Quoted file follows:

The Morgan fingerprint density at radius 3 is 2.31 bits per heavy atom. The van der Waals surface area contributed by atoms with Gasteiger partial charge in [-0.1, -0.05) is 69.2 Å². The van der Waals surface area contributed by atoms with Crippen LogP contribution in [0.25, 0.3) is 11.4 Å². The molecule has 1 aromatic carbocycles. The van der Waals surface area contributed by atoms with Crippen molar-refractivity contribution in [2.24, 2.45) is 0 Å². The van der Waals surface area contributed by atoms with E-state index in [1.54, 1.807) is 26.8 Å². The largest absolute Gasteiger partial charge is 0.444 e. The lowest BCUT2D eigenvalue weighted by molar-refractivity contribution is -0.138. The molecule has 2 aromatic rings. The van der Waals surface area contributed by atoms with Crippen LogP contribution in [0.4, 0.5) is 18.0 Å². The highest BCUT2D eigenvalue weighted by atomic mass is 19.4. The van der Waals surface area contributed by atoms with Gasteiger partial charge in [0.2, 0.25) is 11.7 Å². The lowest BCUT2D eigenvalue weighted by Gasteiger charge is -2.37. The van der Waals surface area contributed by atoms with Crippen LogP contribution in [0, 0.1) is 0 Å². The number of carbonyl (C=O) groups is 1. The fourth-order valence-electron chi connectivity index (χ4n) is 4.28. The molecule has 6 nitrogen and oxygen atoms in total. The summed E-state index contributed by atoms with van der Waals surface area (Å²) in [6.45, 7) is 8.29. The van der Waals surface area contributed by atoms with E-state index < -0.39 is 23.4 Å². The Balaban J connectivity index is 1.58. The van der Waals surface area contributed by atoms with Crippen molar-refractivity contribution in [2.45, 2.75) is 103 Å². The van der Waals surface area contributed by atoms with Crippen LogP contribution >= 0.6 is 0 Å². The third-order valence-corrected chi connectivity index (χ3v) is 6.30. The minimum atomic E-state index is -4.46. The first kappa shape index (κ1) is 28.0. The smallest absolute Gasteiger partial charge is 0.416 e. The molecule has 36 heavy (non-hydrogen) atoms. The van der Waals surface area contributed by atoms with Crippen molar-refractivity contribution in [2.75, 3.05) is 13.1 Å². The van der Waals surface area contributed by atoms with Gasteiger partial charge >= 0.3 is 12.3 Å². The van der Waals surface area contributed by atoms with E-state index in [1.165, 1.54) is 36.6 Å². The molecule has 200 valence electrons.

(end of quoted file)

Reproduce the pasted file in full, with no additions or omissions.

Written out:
The Morgan fingerprint density at radius 3 is 2.31 bits per heavy atom. The van der Waals surface area contributed by atoms with Gasteiger partial charge in [-0.1, -0.05) is 69.2 Å². The van der Waals surface area contributed by atoms with Crippen LogP contribution in [0.25, 0.3) is 11.4 Å². The molecule has 1 aromatic carbocycles. The van der Waals surface area contributed by atoms with Crippen molar-refractivity contribution in [2.24, 2.45) is 0 Å². The van der Waals surface area contributed by atoms with E-state index in [1.54, 1.807) is 26.8 Å². The largest absolute Gasteiger partial charge is 0.444 e. The lowest BCUT2D eigenvalue weighted by molar-refractivity contribution is -0.138. The molecule has 2 aromatic rings. The van der Waals surface area contributed by atoms with Crippen LogP contribution in [0.4, 0.5) is 18.0 Å². The highest BCUT2D eigenvalue weighted by atomic mass is 19.4. The van der Waals surface area contributed by atoms with Gasteiger partial charge in [0.2, 0.25) is 11.7 Å². The lowest BCUT2D eigenvalue weighted by Gasteiger charge is -2.37. The van der Waals surface area contributed by atoms with Crippen LogP contribution in [0, 0.1) is 0 Å². The number of carbonyl (C=O) groups is 1. The fourth-order valence-electron chi connectivity index (χ4n) is 4.28. The molecule has 6 nitrogen and oxygen atoms in total. The summed E-state index contributed by atoms with van der Waals surface area (Å²) in [6.45, 7) is 8.29. The van der Waals surface area contributed by atoms with E-state index < -0.39 is 23.4 Å². The Balaban J connectivity index is 1.58. The van der Waals surface area contributed by atoms with Crippen molar-refractivity contribution in [2.45, 2.75) is 103 Å². The van der Waals surface area contributed by atoms with Crippen LogP contribution >= 0.6 is 0 Å². The third-order valence-corrected chi connectivity index (χ3v) is 6.30. The minimum atomic E-state index is -4.46. The first kappa shape index (κ1) is 28.0. The smallest absolute Gasteiger partial charge is 0.416 e. The molecule has 36 heavy (non-hydrogen) atoms. The van der Waals surface area contributed by atoms with Crippen molar-refractivity contribution in [2.75, 3.05) is 13.1 Å². The van der Waals surface area contributed by atoms with Gasteiger partial charge >= 0.3 is 12.3 Å². The van der Waals surface area contributed by atoms with E-state index in [1.165, 1.54) is 36.6 Å². The molecule has 200 valence electrons.